Zambia has signed a $ 90.7 million debt write off with the Brazilian government, relieving the country of about 80 per cent of the US$113.4 million debt it was owing the South American economic giant.
In a statement issued today by Finance Ministry spokesperson Chileshe Kandeta, the debt write-off was signed between Brazilian Secretary for International Affairs Dr Marcello Estevao and Zambia’s Minister of Finance Felix Mutati in Brasilia.
And Kandeta stated that the remaining US$22.7 million rescheduled for repayment in two equal instalments to be paid by March, 2018
Speaking after the signing ceremony held at the Brazilian Ministry of Finance Headquarters, Mutati said the savings from what would have been full debt repayment will be channeled to support the implementation of poverty reduction programmes outlined in the Seventh National Development Plan [7NDP].
“We are very grateful to Brazil for concluding a process that started way back in 2005. This agreement will reinforce the relationship between Brazil and Zambia,” said Mutati.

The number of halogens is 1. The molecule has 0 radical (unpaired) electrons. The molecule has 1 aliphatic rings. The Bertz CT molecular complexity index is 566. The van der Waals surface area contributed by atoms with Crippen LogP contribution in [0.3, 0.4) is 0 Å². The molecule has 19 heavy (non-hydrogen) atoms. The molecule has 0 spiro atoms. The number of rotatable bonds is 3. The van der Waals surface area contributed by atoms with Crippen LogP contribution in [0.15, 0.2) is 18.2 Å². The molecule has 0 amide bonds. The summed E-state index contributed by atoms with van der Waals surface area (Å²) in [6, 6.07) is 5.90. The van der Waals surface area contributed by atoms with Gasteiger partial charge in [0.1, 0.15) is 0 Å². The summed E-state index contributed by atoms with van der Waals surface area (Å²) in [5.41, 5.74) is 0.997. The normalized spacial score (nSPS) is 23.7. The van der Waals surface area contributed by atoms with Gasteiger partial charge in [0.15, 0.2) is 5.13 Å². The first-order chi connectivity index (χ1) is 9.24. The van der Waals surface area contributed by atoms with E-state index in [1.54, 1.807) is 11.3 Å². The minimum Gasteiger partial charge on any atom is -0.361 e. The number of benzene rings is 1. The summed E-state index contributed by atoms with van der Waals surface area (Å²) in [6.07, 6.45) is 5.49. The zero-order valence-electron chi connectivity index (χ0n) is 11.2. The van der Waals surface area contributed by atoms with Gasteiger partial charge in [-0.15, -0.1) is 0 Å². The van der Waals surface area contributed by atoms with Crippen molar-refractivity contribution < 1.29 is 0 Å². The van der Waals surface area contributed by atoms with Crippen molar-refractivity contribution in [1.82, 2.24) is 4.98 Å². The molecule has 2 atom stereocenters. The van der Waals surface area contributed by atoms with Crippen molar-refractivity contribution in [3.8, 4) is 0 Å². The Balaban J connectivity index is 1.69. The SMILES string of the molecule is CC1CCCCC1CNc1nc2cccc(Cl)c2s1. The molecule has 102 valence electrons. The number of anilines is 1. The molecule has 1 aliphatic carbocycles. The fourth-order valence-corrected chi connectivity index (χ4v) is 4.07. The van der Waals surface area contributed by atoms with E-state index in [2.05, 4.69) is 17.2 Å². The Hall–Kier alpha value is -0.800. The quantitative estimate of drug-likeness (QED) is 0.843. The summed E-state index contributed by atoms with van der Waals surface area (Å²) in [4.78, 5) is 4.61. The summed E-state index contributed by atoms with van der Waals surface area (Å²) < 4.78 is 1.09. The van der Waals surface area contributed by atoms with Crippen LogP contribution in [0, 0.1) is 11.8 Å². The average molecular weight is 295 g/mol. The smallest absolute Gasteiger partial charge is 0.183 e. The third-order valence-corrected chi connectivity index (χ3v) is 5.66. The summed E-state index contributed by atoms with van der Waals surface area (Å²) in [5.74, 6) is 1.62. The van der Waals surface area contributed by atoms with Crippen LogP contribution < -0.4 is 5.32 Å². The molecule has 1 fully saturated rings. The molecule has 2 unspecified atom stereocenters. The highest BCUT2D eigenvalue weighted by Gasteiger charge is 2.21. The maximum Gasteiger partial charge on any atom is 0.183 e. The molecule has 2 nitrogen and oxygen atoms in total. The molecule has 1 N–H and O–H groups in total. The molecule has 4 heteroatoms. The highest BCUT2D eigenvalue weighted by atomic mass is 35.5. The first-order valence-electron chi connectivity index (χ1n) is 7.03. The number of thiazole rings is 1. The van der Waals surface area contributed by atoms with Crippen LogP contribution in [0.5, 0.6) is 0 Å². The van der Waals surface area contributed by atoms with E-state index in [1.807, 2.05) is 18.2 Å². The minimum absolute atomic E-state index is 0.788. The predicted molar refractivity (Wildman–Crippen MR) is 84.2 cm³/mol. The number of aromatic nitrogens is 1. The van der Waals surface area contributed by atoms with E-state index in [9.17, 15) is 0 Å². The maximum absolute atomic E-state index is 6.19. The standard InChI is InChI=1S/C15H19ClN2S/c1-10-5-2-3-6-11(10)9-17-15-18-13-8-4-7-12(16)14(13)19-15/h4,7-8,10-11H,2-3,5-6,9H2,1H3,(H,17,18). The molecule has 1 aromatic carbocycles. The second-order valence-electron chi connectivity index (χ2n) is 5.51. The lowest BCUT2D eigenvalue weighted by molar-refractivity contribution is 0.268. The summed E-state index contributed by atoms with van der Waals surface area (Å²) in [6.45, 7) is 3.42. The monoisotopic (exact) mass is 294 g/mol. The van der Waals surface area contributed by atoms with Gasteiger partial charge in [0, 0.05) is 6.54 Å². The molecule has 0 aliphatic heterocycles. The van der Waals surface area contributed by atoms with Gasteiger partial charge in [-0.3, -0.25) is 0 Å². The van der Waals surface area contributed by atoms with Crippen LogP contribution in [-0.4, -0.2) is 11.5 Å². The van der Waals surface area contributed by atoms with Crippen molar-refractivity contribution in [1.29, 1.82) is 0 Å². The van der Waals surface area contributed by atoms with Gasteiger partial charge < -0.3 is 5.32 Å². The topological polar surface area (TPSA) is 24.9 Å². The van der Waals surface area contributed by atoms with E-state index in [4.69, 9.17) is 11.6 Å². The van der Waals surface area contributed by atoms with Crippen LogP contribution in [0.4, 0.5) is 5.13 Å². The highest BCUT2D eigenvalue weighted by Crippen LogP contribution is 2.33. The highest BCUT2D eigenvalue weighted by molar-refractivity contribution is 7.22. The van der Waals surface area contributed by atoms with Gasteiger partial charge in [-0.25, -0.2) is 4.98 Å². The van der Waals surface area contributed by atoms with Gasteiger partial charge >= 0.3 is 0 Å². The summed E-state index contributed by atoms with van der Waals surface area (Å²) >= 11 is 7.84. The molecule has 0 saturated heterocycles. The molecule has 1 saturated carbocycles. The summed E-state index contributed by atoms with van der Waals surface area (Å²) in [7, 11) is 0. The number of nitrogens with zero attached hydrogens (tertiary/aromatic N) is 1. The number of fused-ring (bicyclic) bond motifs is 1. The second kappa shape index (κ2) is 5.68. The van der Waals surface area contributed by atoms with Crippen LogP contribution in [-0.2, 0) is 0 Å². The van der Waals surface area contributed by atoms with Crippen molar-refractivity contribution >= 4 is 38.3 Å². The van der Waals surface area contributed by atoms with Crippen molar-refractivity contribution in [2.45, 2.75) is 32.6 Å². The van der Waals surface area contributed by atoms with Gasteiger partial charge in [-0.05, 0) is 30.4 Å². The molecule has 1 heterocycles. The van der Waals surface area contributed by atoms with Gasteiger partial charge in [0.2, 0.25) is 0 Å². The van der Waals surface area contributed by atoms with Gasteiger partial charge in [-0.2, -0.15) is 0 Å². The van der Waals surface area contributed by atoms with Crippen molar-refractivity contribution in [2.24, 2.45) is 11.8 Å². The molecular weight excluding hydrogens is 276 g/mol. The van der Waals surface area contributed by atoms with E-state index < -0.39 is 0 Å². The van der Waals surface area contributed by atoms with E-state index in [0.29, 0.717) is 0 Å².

“I take this opportunity to reiterate our commitment to execution of the Economic Stabilisation and growth programme through which the Zambian Government, under the stewardship of President Edgar Chagwa Lungu, has implemented measures to stimulate enhanced economic growth; sustain the fiscal consolidation process; and, promote financial discipline across all domains of the public service.”
AND Dr Estevao said the parties’ debt write-off and debt rescheduling agreement is a great start to a new phase of development cooperation between Brazil and Zambia.
Dr. Estevao stated that after suffering stagnation, his country was now undertaking structural reforms which have redirected the Brazilian economy to a recovery path with growth projected at 3 per cent, adding that, “this is a good time to sign the agreement and heighten the relationship between the two countries.”
Brazil is at the frontier of technological advancement in the agriculture chain, therefore, “it makes a lot of sence to collaborate in order to boost Zambia’s diversification process,” said Dr. Estevao.
Meanwhile the Brazilian Secretary for International Affairs said his country backs Zambia in her quest to get on an IMF Programme because of the importance that investors, and both bilateral and multilateral cooperating partners attach to endorsements by the IMF through a programme.
Dr. Estevao, a former IMF official who until 2016 served as an economist, researcher, and IMF Mission Chief for various countries for a period spanning over twenty  years, told Mutati and his delegation that “Brazil will support Zambia when the presentation is made at the IMF.”